Once students land jobs, they excel, which enhances the reputation of Iowa’s Hawkinson Scholars as well-grounded in finance and down-to-earth. These alumni then become advocates within their firms and strengthen the talent pipeline.

Besides getting Tippie students’ collective feet in the door, Hawkinson instills in students a confidence that they can compete professionally.

“The confidence part was half the battle,” recalls Davis. “I was terrified to move to New York. I didn't think I belonged there or that I could do it, and Chesca and Sarah pushed me out of my comfort zone to at least give it a try. I think that often, especially as women, we need that person to nudge us and say, 'No, really. You are absolutely qualified to do this. It's not as scary as you think and let me tell you why.’" 

“Alumni are the driving force behind our ability to place students in these high-visibility positions at well-known banks,” says Brian Richman, director of the Hawkinson Institute since 2008. “Most are very dedicated about paying it forward and creating the same opportunities for younger students.”

The collaborative environment has long been a hallmark of the Hawkinson Institute, Richman says.

“Seniors help juniors. Juniors help sophomores. Alumni are involved all along the way. As strange as it sounds, interview prep for investment banking is very much a team sport. You can’t do it alone. It depends very much on building cohesiveness within the program.”

Gary Fethke and Jay Sa-Aadu

The concepts that became the Hawkinson Institute and the Krause Fund were born in the 1990s under the deanship of Gary Fethke (BA64; PhD68).

“It's important to create distinctive programs that are hard to copy," said Fethke. "You just can’t have mass- produced undergrads. You have to give them something special. And that programming has to be funded by private sources."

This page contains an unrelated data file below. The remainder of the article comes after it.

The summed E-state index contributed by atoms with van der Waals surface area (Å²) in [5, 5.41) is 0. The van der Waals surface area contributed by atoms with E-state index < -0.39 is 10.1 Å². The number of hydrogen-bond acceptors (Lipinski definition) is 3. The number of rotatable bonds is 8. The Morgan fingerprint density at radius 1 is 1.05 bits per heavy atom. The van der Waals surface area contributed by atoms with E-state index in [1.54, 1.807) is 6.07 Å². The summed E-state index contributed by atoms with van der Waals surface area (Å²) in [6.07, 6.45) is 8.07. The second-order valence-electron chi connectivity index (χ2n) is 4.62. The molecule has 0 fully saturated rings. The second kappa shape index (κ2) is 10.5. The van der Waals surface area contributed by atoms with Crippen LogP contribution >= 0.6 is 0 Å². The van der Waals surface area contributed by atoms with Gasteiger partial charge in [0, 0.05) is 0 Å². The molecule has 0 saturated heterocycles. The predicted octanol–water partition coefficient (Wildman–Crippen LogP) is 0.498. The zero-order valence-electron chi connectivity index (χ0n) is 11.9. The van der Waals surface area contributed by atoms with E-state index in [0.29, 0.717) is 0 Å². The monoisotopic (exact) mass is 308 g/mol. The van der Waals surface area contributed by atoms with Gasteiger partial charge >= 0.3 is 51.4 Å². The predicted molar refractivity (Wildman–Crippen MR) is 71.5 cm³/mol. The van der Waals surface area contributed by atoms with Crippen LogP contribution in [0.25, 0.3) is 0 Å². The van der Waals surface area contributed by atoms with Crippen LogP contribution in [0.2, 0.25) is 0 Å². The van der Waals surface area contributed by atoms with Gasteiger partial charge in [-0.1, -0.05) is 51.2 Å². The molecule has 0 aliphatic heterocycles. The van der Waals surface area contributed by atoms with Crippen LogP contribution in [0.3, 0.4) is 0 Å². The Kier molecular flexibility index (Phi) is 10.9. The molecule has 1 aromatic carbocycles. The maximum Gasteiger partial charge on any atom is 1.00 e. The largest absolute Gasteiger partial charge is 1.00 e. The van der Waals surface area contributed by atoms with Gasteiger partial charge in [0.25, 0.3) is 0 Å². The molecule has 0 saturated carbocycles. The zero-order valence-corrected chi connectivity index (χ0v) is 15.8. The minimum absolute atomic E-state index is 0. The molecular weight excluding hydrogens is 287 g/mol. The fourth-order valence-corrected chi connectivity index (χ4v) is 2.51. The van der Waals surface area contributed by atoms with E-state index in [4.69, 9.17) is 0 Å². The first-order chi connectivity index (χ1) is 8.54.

He found an early champion in Marvin Pomerantz (BSC52) who wanted to honor investment banker H. John Hawkinson (BA36), who had profoundly impacted Pomerantz' life and career. Other donors stepped forward including Keith Cook (BSC49) and Sharon Kress and, in 1999, the Hawkinson Institute of Business Finance was established. In the previous year, W.A. (Bill) Krause (BA57), endowed the Krause Fund, which offered undergraduates experiential learning in real-world portfolio management.

Fethke says that initially, the idea was to teach investment banking to students, but it quickly became clear that the curriculum wasn't the problem. It was placement.

“We’re far from the major financial centers," said Jay Sa-Aadu, professor of finance and the Finance department executive officer from 1982 to 1994. "In the 1980s, at best we would place students in Chicago or maybe Minneapolis.”

The vision of the Hawkinson Institute quickly pivoted its emphasis to placement and today Hawkinson successfully places students at all types of investment banking firms: bulge bracket, middle market, and elite boutiques in New York, Chicago, and the Bay area. The value of the Krause Fund continues to grow as the elective class pushes today’s students to new levels of excellence. That legacy – coupled with a strong Midwestern work ethic – ultimately landed Hendricks in another interview chair.

During her summer internship, Hendricks pursued an internal mobility option and jumped from Goldman's finance division to the banking side of the business. One major selling point: her Krause Fund class report.

"Taking the skills and the physical report from the Krause Fund class, I was able to leverage that experience into a new position at Goldman Sachs," says Hendricks. "Given that I had been focusing on doing equity research in the Krause Fund and also covering equities in my internship, I was able to combine those experiences to produce a compelling argument that I was a good fit for an equity capital markets role."

Before making her pitch, Hendricks says she consulted with Davis, Kiran Moorthy (BBA10), and Skaaren Cossé (BBA14), all of whom work in Goldman’s investment banking division and were able to offer her concrete pointers. More proof that the pay-it-forward culture doesn't end after graduation.

The resources of the Hawkinson Institute and the Krause Fund are necessary but not sufficient conditions to the success of students like Hendricks, says Richman. At the end of the day, he says, there's one thing that defines every successful student:

“What I really credit student success to is they work their butts off and they don’t give up.”

This article originally appeared in the 2018 issue of Exchange, the UI Department of Finance alumni magazine.  Photo by Justin Torner.